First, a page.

Future Cars: 2020 Porsche Mission E Takes Game Right Into Tesla’s Face

Would you believe Porsche’s stunning Mission E concept debuted all the way back at the 2015 Frankfurt Motor Show? Time flies doesn’t it.

Since then, the German sports car manufacturer has been hard at work developing a production version of the Mission E, and initial indications are that it’s staying true to the concept. Let’s take an illustrated closer look at what to expect.

Jaw-dropping Design:

Make no mistake about it, the concept was breathtakingly beautiful. Luckily, recently-spied test mules indicate the production version will carry over a near-identical styling.

However, there are some subtle changes at the front end. The lower grille area is a tad more 3-dimensional, yet fussier in execution. Headlights appear less recessed and the cutline on the front fenders no longer join up with the front doors – this is due to a charging port now being located in that fender space.

Moving to the sides, the greenhouse has been massaged longer towards the back, improving rear occupant access. The lower sills have lost their scalloped styling, although this may change for the final product. Perhaps the most impressive view is of the rear as the concept’s powerful stance with broad haunches remains, with only the subtlest changes in lower diffuser and an actual trunk opening.

* Porsche Mission E Concept Interior pictured above

Neck-snapping Performance:

Porsche’s all-electric model will mimic the Mission E concept’s 600 horses, via two electric motors, which bodes well for performance figures, doesn’t it? Expect a 0-60 mph launch in less than 3 seconds.

The internally code-named “J1” will utilize a battery pack with an estimated range north of 310 miles (about 500 km). To make life easier, Porsche have confirmed its Turbo electric Charging system will make an appearance; this means an 80 percent recharge should be achievable within 15 minutes.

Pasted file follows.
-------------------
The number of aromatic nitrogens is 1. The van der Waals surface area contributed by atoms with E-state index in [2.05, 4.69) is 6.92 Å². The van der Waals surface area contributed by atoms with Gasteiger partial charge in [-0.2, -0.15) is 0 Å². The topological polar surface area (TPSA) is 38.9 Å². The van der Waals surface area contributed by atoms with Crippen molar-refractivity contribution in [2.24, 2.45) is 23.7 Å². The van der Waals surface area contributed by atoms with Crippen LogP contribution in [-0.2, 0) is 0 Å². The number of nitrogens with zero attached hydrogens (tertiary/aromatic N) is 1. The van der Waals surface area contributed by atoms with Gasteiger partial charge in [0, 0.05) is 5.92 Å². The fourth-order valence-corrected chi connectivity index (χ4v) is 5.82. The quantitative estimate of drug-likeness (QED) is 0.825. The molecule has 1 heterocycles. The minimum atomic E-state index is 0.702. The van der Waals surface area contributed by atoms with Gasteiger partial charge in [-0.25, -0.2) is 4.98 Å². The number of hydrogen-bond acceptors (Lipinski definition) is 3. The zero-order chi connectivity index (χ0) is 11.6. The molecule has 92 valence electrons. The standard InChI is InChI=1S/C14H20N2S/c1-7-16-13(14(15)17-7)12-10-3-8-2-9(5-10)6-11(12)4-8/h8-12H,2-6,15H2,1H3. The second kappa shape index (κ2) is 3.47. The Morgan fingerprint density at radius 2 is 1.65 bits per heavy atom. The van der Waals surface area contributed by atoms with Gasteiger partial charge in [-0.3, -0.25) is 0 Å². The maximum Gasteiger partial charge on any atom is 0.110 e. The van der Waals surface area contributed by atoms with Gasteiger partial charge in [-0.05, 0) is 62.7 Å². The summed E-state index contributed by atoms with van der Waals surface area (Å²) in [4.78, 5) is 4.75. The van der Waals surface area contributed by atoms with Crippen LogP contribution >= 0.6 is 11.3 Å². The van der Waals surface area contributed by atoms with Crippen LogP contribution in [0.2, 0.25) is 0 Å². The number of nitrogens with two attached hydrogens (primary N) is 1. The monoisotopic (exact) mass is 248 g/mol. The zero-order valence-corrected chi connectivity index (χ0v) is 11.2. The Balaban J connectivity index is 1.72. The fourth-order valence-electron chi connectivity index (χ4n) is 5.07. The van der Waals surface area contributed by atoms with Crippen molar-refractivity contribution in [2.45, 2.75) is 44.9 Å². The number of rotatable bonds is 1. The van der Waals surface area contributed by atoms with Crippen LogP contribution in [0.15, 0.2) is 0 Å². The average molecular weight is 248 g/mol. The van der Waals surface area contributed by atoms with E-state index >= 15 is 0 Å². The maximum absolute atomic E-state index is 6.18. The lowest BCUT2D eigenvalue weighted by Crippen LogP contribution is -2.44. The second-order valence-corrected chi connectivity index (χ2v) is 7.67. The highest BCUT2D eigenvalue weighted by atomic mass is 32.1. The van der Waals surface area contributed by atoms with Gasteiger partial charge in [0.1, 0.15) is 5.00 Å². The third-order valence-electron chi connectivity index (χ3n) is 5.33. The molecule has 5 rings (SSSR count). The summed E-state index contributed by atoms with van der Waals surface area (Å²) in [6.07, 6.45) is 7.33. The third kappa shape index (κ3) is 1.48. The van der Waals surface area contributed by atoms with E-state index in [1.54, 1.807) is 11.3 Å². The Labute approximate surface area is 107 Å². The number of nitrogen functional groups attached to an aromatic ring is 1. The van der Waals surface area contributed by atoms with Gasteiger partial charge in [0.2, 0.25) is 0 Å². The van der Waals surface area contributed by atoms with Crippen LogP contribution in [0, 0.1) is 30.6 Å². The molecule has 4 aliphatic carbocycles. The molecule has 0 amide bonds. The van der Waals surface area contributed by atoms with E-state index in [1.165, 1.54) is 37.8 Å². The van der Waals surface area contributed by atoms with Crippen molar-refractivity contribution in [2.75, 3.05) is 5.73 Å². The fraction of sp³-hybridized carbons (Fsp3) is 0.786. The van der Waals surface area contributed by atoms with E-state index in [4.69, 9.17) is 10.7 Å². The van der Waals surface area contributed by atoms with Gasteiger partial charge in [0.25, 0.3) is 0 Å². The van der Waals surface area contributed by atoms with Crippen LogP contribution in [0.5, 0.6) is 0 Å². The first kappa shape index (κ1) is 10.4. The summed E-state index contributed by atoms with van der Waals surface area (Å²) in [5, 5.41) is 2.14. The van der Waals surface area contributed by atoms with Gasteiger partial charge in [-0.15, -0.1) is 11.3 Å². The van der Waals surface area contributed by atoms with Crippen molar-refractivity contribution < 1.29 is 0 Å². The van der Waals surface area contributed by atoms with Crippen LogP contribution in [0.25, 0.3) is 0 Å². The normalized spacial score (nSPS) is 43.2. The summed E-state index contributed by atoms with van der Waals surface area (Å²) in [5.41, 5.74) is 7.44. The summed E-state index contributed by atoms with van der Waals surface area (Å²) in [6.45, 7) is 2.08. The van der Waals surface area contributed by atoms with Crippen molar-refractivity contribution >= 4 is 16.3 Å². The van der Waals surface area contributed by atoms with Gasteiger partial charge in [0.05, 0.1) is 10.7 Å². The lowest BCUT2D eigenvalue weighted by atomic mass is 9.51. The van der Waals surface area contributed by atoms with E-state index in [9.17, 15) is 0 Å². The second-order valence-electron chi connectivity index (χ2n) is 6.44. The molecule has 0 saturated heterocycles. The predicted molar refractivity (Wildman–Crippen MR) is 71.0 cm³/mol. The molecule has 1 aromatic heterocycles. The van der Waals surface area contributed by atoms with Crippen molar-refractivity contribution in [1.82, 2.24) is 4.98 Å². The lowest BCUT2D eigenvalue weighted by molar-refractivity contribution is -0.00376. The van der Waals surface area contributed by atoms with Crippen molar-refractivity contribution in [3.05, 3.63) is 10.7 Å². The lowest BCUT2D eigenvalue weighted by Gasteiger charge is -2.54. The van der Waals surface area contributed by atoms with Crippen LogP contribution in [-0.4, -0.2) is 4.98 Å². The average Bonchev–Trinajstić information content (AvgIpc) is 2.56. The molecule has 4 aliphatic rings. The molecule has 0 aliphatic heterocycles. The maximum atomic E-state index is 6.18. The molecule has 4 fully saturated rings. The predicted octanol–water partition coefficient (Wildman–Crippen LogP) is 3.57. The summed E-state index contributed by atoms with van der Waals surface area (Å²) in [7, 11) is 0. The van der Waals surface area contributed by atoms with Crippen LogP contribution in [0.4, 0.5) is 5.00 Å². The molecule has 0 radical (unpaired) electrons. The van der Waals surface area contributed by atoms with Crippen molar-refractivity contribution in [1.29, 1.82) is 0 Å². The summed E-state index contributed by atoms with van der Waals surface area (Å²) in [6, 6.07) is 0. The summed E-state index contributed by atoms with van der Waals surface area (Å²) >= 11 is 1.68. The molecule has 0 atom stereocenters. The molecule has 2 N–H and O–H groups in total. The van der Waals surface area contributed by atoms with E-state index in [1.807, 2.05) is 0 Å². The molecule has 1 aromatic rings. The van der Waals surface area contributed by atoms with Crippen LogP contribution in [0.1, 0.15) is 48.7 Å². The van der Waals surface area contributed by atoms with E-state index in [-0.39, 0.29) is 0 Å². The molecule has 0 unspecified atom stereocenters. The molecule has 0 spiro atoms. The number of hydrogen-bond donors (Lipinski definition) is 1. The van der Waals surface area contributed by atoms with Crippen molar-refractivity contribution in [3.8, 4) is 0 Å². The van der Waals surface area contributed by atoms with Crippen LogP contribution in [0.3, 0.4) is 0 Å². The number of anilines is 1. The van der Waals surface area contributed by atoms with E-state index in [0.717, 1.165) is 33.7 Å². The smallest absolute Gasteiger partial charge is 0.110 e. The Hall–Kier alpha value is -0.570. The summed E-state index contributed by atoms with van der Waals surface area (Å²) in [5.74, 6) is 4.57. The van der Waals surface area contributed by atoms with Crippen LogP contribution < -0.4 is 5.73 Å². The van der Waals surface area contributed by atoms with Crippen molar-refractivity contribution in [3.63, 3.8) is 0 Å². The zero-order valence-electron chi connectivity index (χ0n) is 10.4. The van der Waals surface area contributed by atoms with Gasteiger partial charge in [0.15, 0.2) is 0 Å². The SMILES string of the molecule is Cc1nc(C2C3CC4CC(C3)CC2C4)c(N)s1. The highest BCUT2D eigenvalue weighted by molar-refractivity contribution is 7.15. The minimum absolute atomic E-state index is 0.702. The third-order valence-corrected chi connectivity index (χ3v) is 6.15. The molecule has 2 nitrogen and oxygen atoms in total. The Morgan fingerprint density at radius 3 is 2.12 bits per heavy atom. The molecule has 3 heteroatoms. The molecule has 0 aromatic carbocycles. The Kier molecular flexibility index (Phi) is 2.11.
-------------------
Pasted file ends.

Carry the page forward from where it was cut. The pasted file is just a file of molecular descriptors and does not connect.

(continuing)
In Europe, this will be possible by using a charging network jointly developed by Porsche, BMW, Audi, Ford and Daimler. Porsche claims it can charge at a capacity of up to 320kW per vehicle – imagine how much faster those charging times could be by utilizing solid-state batteries.

Out-handling the Competition:

To be frank, if Porsche would have one advantage over competitors such as the Tesla Model S, BMW’s i Vision Dynamics and Fisker Emotion – it’s in sports car pedigree.

Whilst the aforementioned are more luxurious-oriented, the Mission E will offer a driving experience that driving enthusiasts crave for (sans any authentic engine noise of course). An electric vehicle that handles as great as it accelerates and looks? Where do I sign!

So when can we expect an official launch and some wheel time? Sources place it landing in 2019 at the earliest, with a similar starting price to the entry-level Panamera that begins at around $85,000. Additional variants and performance versions are anticipated to come on stream later down the track.

Tell us what you think of the production-spec Mission E in the comments below.

By Josh Byrnes

Photo Renderings Copyright Carscoops / Josh Byrnes

Photo Gallery


  • Mynameis Taylor

    I love it

  • nastinupe

    Sounds like a dream come true. I just wonder how much usable trunk space it’s going to have. As a married father of two I need space for four plus ample cargo space.


  • OdysseyTag

    Love the interior especially.

  • pjl35